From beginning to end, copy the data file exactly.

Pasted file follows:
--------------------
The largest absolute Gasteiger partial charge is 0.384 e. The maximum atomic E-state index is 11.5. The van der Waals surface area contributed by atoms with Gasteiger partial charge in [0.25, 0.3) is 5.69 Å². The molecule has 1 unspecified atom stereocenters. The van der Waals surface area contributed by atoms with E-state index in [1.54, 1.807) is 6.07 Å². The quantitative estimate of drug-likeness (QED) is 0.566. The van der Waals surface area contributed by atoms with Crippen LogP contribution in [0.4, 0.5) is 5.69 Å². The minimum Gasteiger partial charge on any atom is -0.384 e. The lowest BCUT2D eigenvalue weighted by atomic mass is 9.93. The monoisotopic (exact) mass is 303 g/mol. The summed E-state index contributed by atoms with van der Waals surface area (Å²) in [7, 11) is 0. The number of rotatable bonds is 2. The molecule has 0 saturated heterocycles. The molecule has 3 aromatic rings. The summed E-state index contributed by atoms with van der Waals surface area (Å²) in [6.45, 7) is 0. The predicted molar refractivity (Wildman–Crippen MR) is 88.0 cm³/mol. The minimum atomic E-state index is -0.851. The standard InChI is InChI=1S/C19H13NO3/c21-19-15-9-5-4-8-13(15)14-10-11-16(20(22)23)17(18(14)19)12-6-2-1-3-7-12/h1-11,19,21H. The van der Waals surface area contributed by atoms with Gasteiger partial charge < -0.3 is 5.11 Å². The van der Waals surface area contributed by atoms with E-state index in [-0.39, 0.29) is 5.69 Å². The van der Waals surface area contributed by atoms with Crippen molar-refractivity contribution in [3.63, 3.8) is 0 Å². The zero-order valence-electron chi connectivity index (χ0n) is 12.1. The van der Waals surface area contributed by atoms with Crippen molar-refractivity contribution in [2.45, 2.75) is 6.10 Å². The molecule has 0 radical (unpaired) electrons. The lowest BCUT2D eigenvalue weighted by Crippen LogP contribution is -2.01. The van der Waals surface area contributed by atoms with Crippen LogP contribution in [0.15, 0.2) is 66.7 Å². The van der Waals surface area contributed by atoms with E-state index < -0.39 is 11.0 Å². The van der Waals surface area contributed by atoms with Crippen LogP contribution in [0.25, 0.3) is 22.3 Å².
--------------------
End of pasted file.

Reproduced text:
The largest absolute Gasteiger partial charge is 0.384 e. The maximum atomic E-state index is 11.5. The van der Waals surface area contributed by atoms with Gasteiger partial charge in [0.25, 0.3) is 5.69 Å². The molecule has 1 unspecified atom stereocenters. The van der Waals surface area contributed by atoms with E-state index in [1.54, 1.807) is 6.07 Å². The quantitative estimate of drug-likeness (QED) is 0.566. The van der Waals surface area contributed by atoms with Crippen LogP contribution in [0.4, 0.5) is 5.69 Å². The minimum Gasteiger partial charge on any atom is -0.384 e. The lowest BCUT2D eigenvalue weighted by atomic mass is 9.93. The monoisotopic (exact) mass is 303 g/mol. The summed E-state index contributed by atoms with van der Waals surface area (Å²) in [7, 11) is 0. The number of rotatable bonds is 2. The molecule has 0 saturated heterocycles. The molecule has 3 aromatic rings. The summed E-state index contributed by atoms with van der Waals surface area (Å²) in [6.45, 7) is 0. The predicted molar refractivity (Wildman–Crippen MR) is 88.0 cm³/mol. The minimum atomic E-state index is -0.851. The standard InChI is InChI=1S/C19H13NO3/c21-19-15-9-5-4-8-13(15)14-10-11-16(20(22)23)17(18(14)19)12-6-2-1-3-7-12/h1-11,19,21H. The van der Waals surface area contributed by atoms with Gasteiger partial charge < -0.3 is 5.11 Å². The van der Waals surface area contributed by atoms with E-state index in [-0.39, 0.29) is 5.69 Å². The van der Waals surface area contributed by atoms with Crippen molar-refractivity contribution in [3.63, 3.8) is 0 Å². The zero-order valence-electron chi connectivity index (χ0n) is 12.1. The van der Waals surface area contributed by atoms with Crippen molar-refractivity contribution in [2.45, 2.75) is 6.10 Å². The molecule has 0 radical (unpaired) electrons. The lowest BCUT2D eigenvalue weighted by Crippen LogP contribution is -2.01. The van der Waals surface area contributed by atoms with Crippen LogP contribution in [0.15, 0.2) is 66.7 Å². The van der Waals surface area contributed by atoms with E-state index < -0.39 is 11.0 Å². The van der Waals surface area contributed by atoms with Crippen LogP contribution in [0.25, 0.3) is 22.3 Å².